Mitsubishi Wins the Race

Mitsubishi made history yesterday during an event held at Ken Cranes Home Entertainment store in West Los Angeles, where they unveiled the first 1080p (1920x1080) DLP RPTV available to the public. With many Mitsubishi and Texas Instruments dignitaries on hand, shoppers got their first look at the 52-inch WD-52627 ($3699), which was available for purchase then and there. Also on display was the 73-inch WD-73927 ($7999), which won't be available until August. All in all, Mitsubishi will have nine 1080p models with sizes of 52, 62, and 73 inches in four product lines, which will be released in a staggered schedule over the summer.

Doug Darrow, Texas Instruments business manager for DLP brand and marketing and DLP products, next to the Mitsubishi WD-73927 73-inch 1080p DLP RPTV.

During the event, a number of demo clips were played on both sets (as well as two 720p sets flanking them) from D5 digital videotape, including trailers for Madagascar and Star Wars III as well as some custom footage from Butchart Gardens in Victoria, British Columbia, and the Indianapolis Speedway. This footage was shot on Sony F900 high-def video cameras at 1080p/30 and recorded on a Sony SR VTR with 4:2:2 bandwidth. The D5 VTR played the material at 1080i/60, which the sets deinterlaced using their proprietary internal video processing that Mitsubishi calls Plush 1080p; this processor also performs scaling and noise reduction as required.

TI makes the DMD chips and support circuitry, but they leave the actual implementation to each manufacturer in order to differentiate their products from other brands. In the case of Mitsubishi, they designed the light engine, lamp, lens, and mirrors as well as the video processor. Among the most interesting features is called DarkDetailer, which includes a dynamic aperture (iris), one of the first to appear in a DLP display. According to Mitsubishi, it increases the contrast ratio by a factor of four. Also part of DarkDetailer is a 6-segment color wheel instead of the previous 7-segment design; they dropped the neutral-gray segment in favor of the dynamic aperture to improve the contrast ratio.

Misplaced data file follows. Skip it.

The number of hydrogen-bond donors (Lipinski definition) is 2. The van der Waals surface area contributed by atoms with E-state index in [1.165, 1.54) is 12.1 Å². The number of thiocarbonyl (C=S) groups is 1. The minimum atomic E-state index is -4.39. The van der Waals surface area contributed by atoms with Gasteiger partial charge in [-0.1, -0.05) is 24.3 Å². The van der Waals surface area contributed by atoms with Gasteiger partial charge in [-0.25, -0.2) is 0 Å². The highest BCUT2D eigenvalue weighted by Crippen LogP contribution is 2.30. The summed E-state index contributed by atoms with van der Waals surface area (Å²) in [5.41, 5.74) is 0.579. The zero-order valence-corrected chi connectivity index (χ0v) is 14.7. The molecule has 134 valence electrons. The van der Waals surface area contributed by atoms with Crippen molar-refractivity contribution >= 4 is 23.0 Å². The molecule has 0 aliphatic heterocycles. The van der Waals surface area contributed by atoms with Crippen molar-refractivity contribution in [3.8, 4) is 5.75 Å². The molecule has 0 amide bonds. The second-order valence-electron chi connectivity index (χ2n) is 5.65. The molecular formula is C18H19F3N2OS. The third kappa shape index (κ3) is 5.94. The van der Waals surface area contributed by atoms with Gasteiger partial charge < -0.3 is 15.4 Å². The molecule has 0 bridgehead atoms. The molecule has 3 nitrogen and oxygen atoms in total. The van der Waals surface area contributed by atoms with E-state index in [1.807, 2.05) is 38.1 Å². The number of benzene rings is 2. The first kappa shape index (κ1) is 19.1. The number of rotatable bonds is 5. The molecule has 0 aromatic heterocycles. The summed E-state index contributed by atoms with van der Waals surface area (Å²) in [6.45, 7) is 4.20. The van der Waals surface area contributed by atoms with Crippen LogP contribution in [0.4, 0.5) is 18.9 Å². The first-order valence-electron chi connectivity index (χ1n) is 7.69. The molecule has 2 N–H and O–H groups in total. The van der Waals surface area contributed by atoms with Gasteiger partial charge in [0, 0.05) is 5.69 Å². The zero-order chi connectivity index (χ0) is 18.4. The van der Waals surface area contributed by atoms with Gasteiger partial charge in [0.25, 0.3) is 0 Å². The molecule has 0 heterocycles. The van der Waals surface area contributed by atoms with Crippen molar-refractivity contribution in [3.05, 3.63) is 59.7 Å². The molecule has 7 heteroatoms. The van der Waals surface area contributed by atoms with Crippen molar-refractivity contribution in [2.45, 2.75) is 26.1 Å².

Other differentiating features include DeepField Imaging, which is said to dynamically optimize contrast, brightness, and gamma in real time from one frame to the next and within each individual frame. Also, the two fixed mirrors in the light path are attached to the same engine housing instead of separate mountings, which is said to reduce light leakage and improve alignment.

The sets looked great, even in the glare of the TV news-camera lights. The shadow detail in the Star Wars trailer was surprisingly good, especially under those circumstances. Now the only question is whether or not you need 1080p resolution; depending on the screen size and seating distance, it might be physiologically impossible to tell the difference between 1080p and 720p. But under the right conditions, you will see a difference, and, like the audience at the Ken Cranes event, all you'll be able to say is, "Wow!"

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